When President Reagan devised a non-nuclear theoretical system of missile defense at high altitudes by use of lasers, and the Soviet deterrent capability was threatened with obsolescence, the entire international Communist challenge, and the Soviet Union itself, collapsed like a souffle.
How Trump Has Followed the Roosevelt-Churchill Model
In the intervening years, Islamist fanatics and terrorists generally have tried to avoid Roosevelt’s commandment of retention of deterrent force by launching terrorist attacks that cannot easily be pinned on any country. And the international Left has made a partial comeback of unsuspected ingenuity by subtly supporting an ever more militant environmental movement that has had extraordinary success in convincing a great swath of opinion in democratic countries that the future of the planet requires radical anti-capitalist measures.
The environmental movement—which 30 years ago essentially was an inoffensive coalition of legitimate conservationists—for these purposes appropriates useful idiots like the Prince of Wales and outright charlatans like Al Gore, to lead the charge to stop the production and use of fossil fuel at exorbitant cost, and to lacerate our societies with deep self-inflicted economic wounds, as in Germany’s craven shut-down of perfectly safe nuclear power in favor of hideously costly and unreliable solar and wind energy. Of course, there are complicated scientific arguments here, but the whole concept of global warming has been exposed as a fraud, and while the climate is probably changing, it is unclear to what extent, in what direction, and for what reasons it is changing.
The Trump Administration has taken a number of extremely significant and sensible initiatives, even if the public explanation of them has necessarily been incomplete and at times, regrettably simplistic or blunt. It has followed the Churchill-Roosevelt advice of the 1930s and moved to challenge Chinese trade aggression, industrial espionage, and monetary manipulation in good time rather than appeasing it until it is too late to avoid a serious and possibly dangerous rivalry.
It has, moreover, avoided the hysterical Russophobia of the Democrats and some prominent congressional Republicans in avoiding a freeze-out of Russia that would drive that country into the grasping arms of the People’s Republic of China, which in the worst case would provide surplus manpower and resources management to take advantage of the untapped treasure house of Siberia.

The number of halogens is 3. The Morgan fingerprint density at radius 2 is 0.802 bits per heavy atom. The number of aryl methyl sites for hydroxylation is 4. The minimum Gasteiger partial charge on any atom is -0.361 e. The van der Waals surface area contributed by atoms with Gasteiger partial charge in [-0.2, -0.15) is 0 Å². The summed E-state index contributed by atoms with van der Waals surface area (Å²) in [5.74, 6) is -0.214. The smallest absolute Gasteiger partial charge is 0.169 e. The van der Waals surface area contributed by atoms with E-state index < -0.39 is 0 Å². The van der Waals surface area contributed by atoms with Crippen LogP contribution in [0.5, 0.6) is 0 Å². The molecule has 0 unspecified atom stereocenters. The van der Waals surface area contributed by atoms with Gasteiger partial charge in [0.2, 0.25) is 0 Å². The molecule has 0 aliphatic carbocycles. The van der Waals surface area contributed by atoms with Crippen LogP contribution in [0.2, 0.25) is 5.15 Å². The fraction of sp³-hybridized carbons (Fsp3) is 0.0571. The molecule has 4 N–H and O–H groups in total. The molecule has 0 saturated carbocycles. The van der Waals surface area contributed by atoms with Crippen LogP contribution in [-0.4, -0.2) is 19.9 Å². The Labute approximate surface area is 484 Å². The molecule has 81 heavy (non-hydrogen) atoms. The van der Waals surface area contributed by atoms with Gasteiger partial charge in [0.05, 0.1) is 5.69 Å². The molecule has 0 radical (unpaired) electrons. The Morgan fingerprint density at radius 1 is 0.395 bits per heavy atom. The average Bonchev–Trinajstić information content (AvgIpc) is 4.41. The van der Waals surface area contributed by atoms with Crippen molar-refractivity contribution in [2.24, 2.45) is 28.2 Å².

We must continue to expand the Western world peacefully. We have rolled its eastern frontier back from 120 miles from the Rhine at the western extremity of East Germany in 1991, to somewhere in Ukraine today. We must create the conditions that would strengthen the Western emulators in Russia, who date back to Peter the Great 300 years ago, over the nativists in the Tolstoy-Solzhenitsyn school. We must have the great Russian civilization and the vast Russian Eurasian territory in the West.
This administration has exploited the encroachments on the Arab world of our former Turkish and Iranian allies, by helping to align Egypt and Saudi Arabia with Israel against Turkish and Iranian hegemony, and have turned the European rebuff of Turkey and President Carter’s undermining of the Shah of Iran to advantage.
With the disintegration of Iraq and Syria, the Palestinian issue has almost ceased to be a serious problem without the sponsorship of the main Arab powers. This administration has confronted and debunked the extreme claims of the climate militants and has revived the concept of nuclear nonproliferation with respect to Iran and North Korea. And it has ended the easy dumping of over-heavy quantities of exports from long prosperous allies in Europe and Japan that was strategically justifiable in the 1950s but not recently.
An additional positive development, if it happens, would be the defection of the U.K. from the European Union, always a somewhat anti-American organization, for closer relations with the United States and Canada.
All of these are legitimate and prudent strategic actions of the United States. Some are original, some had been abandoned by previous administrations, and some had been ineffectively pursued. All are complicated international issues that can only gradually be resolved.
But they are all in progress and all have progressed appreciably. These are facts easily lost sight of in such a febrile and over-strenuous pre-electoral campaign as this.